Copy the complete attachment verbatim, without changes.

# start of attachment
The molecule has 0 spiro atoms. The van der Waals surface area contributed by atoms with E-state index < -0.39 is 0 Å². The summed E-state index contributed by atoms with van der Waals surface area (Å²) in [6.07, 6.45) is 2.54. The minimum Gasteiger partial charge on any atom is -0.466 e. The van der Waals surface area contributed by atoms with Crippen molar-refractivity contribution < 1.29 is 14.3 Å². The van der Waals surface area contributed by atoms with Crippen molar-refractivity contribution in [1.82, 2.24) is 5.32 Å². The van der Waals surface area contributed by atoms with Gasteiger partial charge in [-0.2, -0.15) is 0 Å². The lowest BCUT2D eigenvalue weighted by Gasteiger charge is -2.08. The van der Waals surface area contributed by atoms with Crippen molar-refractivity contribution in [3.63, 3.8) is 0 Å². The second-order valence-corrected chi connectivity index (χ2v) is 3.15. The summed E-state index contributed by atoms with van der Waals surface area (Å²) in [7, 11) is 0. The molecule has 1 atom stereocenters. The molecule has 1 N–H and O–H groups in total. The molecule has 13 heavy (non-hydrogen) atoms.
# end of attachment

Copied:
The molecule has 0 spiro atoms. The van der Waals surface area contributed by atoms with E-state index < -0.39 is 0 Å². The summed E-state index contributed by atoms with van der Waals surface area (Å²) in [6.07, 6.45) is 2.54. The minimum Gasteiger partial charge on any atom is -0.466 e. The van der Waals surface area contributed by atoms with Crippen molar-refractivity contribution < 1.29 is 14.3 Å². The van der Waals surface area contributed by atoms with Crippen molar-refractivity contribution in [1.82, 2.24) is 5.32 Å². The van der Waals surface area contributed by atoms with Gasteiger partial charge in [-0.2, -0.15) is 0 Å². The lowest BCUT2D eigenvalue weighted by Gasteiger charge is -2.08. The van der Waals surface area contributed by atoms with Crippen molar-refractivity contribution in [3.63, 3.8) is 0 Å². The second-order valence-corrected chi connectivity index (χ2v) is 3.15. The summed E-state index contributed by atoms with van der Waals surface area (Å²) in [7, 11) is 0. The molecule has 1 atom stereocenters. The molecule has 1 N–H and O–H groups in total. The molecule has 13 heavy (non-hydrogen) atoms.